The European patent application shall designate the inventor. If the applicant is not the inventor or is not the sole inventor, the designation shall contain a statement indicating the origin of the right to the European patent (Art. 81 EPC).
A European patent application must also contain a request for the grant of a European patent (Art. 78(1) EPC). Under R. 19 EPC, the request for grant of a European patent shall contain the designation of the inventor. If the designation of the inventor is not made in accordance with this Rule, the EPO shall inform the applicant under R. 60(1) EPC that the application will be refused unless the designation is made within sixteen months of the date of filing of the application, or, if priority is claimed, of the date of priority. This period is deemed to have been observed if the information is communicated before completion of the technical preparations for the publication of the patent application.
R. 19(1) EPC requires consent to the rectification of a designation of inventor to be given by a "wrongly designated" person. In J 8/82 (OJ 1984, 155), the Legal Board of Appeal held that a person already named whose name is not to be cancelled from the designation is not a "wrongly designated" person within the meaning of the Rule and his consent to the addition of the name of another person is not required. (The Legal Board of Appeal's finding in this decision on the allocation of responsibility between the Receiving Section and Examining Division for making a decision concerning such requests was overruled in J 5/01 see point 5.5.3 above).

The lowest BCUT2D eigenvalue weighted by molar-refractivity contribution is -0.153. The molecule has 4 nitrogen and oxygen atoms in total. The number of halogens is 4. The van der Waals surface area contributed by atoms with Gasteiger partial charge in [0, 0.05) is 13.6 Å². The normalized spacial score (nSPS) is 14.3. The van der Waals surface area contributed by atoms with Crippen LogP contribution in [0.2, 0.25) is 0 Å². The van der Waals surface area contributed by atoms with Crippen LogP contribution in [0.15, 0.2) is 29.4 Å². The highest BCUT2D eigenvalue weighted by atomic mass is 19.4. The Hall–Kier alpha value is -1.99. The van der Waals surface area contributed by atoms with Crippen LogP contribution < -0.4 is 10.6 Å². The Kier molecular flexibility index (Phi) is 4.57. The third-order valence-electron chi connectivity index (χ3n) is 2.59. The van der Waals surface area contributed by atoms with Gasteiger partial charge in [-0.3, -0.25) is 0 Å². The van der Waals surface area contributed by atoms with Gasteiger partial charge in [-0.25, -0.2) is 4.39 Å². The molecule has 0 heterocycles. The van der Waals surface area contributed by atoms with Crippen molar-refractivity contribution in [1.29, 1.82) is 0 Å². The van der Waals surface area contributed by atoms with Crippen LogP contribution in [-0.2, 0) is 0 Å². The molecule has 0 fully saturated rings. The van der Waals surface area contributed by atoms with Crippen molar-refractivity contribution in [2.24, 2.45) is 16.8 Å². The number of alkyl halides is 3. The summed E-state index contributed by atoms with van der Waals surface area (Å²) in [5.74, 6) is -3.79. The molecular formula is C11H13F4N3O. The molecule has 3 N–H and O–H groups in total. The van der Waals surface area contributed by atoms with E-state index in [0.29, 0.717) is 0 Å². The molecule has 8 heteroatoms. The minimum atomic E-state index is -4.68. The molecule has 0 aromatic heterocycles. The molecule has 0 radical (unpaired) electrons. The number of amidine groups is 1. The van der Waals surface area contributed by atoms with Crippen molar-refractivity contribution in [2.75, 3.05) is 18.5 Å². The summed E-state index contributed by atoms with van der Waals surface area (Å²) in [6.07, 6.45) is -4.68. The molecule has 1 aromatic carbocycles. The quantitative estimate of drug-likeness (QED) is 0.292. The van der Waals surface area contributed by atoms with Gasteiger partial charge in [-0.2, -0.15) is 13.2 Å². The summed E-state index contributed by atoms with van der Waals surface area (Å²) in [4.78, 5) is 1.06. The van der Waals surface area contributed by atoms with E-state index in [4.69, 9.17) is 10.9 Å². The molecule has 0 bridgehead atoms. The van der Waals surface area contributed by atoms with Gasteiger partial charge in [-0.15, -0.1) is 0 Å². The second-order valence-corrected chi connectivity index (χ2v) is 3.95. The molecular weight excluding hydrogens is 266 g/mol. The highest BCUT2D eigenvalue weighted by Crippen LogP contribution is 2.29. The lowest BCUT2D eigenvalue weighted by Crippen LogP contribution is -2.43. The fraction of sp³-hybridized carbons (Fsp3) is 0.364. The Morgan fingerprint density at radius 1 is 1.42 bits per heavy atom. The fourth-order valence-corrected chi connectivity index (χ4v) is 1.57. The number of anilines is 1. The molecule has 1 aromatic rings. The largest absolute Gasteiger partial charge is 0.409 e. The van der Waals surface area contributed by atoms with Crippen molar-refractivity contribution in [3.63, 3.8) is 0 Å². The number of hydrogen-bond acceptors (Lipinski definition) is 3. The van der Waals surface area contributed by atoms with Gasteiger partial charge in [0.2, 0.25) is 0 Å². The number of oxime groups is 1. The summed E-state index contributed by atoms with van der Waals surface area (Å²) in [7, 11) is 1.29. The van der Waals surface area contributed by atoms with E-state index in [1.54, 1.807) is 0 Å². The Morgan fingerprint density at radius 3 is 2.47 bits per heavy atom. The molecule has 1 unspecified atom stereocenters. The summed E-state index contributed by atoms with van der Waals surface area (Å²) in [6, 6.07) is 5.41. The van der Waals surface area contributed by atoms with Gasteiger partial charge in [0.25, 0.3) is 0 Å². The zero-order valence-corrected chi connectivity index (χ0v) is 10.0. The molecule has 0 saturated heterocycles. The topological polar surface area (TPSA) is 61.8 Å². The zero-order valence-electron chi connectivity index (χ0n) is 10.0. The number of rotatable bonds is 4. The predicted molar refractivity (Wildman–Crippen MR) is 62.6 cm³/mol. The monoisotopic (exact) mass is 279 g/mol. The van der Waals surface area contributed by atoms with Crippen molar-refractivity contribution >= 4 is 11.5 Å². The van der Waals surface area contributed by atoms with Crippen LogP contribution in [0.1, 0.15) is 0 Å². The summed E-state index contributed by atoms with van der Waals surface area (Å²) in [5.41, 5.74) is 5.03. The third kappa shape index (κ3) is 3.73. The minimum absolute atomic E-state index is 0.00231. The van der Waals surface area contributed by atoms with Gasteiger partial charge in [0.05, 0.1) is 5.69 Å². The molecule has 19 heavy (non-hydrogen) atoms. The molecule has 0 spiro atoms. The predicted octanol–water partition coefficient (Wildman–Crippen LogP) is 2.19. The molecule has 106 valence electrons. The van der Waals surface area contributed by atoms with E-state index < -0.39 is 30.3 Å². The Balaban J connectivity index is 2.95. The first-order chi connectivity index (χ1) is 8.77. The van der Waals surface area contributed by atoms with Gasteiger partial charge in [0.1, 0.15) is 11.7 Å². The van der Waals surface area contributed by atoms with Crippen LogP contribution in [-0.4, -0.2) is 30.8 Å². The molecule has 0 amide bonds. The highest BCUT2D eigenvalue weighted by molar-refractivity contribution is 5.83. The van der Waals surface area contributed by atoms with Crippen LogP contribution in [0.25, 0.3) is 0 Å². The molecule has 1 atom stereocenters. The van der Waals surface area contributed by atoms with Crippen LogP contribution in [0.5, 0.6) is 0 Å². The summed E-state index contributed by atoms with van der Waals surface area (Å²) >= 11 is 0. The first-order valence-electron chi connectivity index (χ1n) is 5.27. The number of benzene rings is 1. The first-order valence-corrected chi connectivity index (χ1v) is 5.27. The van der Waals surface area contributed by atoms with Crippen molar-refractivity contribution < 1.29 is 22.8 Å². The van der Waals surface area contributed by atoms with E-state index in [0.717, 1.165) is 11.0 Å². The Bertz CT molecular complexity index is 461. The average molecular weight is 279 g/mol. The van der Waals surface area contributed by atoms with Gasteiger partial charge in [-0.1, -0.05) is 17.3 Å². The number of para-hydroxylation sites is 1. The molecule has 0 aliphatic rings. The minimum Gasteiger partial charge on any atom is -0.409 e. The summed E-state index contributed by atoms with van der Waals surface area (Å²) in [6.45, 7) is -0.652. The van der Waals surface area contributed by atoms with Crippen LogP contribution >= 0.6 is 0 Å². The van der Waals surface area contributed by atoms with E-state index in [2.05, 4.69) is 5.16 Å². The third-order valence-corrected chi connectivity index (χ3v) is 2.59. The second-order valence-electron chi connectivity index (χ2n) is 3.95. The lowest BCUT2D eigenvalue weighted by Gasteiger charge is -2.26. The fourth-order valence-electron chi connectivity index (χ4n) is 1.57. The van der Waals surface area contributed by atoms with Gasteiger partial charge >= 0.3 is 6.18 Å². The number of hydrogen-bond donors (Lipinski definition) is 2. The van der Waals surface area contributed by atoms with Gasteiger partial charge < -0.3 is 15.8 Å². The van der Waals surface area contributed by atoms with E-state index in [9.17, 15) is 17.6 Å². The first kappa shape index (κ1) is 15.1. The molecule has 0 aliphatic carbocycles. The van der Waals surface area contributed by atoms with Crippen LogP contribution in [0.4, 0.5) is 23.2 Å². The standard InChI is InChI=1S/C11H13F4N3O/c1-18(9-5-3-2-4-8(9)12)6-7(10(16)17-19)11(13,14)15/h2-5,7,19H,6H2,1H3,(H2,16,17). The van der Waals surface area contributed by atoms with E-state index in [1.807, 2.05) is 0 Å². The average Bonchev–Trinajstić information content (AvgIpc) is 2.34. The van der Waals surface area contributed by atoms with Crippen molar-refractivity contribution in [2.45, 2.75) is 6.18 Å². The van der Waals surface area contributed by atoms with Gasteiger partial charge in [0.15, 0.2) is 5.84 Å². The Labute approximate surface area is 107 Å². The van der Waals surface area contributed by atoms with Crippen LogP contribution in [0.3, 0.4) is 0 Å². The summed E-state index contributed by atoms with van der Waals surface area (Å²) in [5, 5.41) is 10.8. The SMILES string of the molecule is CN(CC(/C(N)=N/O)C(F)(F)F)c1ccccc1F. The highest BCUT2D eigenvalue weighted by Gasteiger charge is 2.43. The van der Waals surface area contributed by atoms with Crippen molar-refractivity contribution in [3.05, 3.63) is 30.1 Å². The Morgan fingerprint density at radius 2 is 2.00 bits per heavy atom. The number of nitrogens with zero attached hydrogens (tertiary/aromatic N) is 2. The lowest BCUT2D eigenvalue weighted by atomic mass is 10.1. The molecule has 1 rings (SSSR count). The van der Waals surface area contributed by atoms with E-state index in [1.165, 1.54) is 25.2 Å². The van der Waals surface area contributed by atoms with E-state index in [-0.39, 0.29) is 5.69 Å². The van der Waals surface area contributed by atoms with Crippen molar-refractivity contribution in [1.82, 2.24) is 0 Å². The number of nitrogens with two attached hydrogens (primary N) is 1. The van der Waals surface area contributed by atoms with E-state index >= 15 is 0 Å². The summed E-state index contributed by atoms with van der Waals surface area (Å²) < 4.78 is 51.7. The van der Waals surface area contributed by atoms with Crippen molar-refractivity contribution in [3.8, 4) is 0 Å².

The issue which arose in J 1/10 was whether the legal position regarding designation of the inventor is changed by early publication of the European patent application at the applicant's request under Art. 93(1)(b) EPC, which can mean that the European patent application as published does not tell the public who the inventor is. In the board's judgment, early publication under Art. 93(1)(b) EPC did not affect the time period under R. 60(1) EPC for filing the designation of the inventor. If it did, it would shorten the 16-month period for filing that designation. However, there was no legal basis for assuming any connection between early publication and a reduction in the 16-month period. Nor could this be inferred from R. 60(1) EPC or the provisions governing the procedure for rectifying deficiencies (Art. 90(3) and (4) EPC).